Instead of a Reformation, we might do better speak of an Enlightenment. The reconciliation of Christianity with secularism and pluralism owes less to Luther and Calvin than to Milton and Locke. The West, over the centuries, became less cruel, more intolerant of torture and violence, readier to see other points of view, keener on individual rights and on democracy – and, as it did so, certain religious strictures dating from the Iron Age fell naturally into desuetude.
The abolition of slavery, for example, was a process largely driven by evangelical Christians. Not because they had suddenly discovered Biblical verses condemning servitude – there are none – but because their understanding of their faith had adapted as their world became kinder. Likewise, the reintroduction of slavery in ISIS-held territory revolts most Muslims, not because of any Koranic injunctions – again, there are none – but because the institution belongs to an older, uglier epoch. We have, as the saying goes, moved on.
Dan is right, but there is something else. The Reformation was a rejection of a united Christendom—a Christian ‘ummah’, if you like, an idea already badly damaged by the split with Eastern Orthodoxy— and, in essence, its replacement with something more secular, a series of national (protestant) churches subordinated to local secular authority rather than universalist Rome. As such it was both an intellectual and a political process.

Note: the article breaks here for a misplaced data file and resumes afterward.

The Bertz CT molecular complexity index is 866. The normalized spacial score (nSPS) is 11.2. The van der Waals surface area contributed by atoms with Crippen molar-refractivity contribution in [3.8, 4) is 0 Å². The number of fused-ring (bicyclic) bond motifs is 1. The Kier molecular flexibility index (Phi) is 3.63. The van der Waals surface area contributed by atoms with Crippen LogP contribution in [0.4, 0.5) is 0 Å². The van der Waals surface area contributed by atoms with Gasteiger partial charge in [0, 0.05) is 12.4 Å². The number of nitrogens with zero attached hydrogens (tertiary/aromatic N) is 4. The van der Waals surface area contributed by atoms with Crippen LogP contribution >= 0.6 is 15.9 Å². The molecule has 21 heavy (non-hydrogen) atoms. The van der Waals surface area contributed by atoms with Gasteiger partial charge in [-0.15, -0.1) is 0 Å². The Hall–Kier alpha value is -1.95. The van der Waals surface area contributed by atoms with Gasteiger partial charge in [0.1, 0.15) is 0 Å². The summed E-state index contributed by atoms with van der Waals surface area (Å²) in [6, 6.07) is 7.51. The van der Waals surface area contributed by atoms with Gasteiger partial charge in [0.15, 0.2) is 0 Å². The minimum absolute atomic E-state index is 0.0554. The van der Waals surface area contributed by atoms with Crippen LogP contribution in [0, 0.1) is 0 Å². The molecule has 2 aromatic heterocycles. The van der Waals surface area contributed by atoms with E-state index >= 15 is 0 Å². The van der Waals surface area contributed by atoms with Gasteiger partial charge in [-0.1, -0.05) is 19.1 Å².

As I posted here, England’s Henry VIII went to his deathbed considering himself a good Catholic. His dispute with Rome was not over theology, but power. Henry wanted more of the latter (and Anne Boleyn too) but the underlying (and ultimately more important) question was whether England should be governed by English laws or those of some alien authority. Henry VIII, quite correctly, if for self-interested reasons, said that the law begins at home. Within a few decades the Church of England had set off on its own.
Meanwhile, the Peace of Augsburg (1555) had accepted the principle that within the Holy Roman Empire, the rule that would apply would be cuius regio, eius religio. As the local prince worshiped (the choice was between Roman Catholicism and Lutheranism) , so would his people.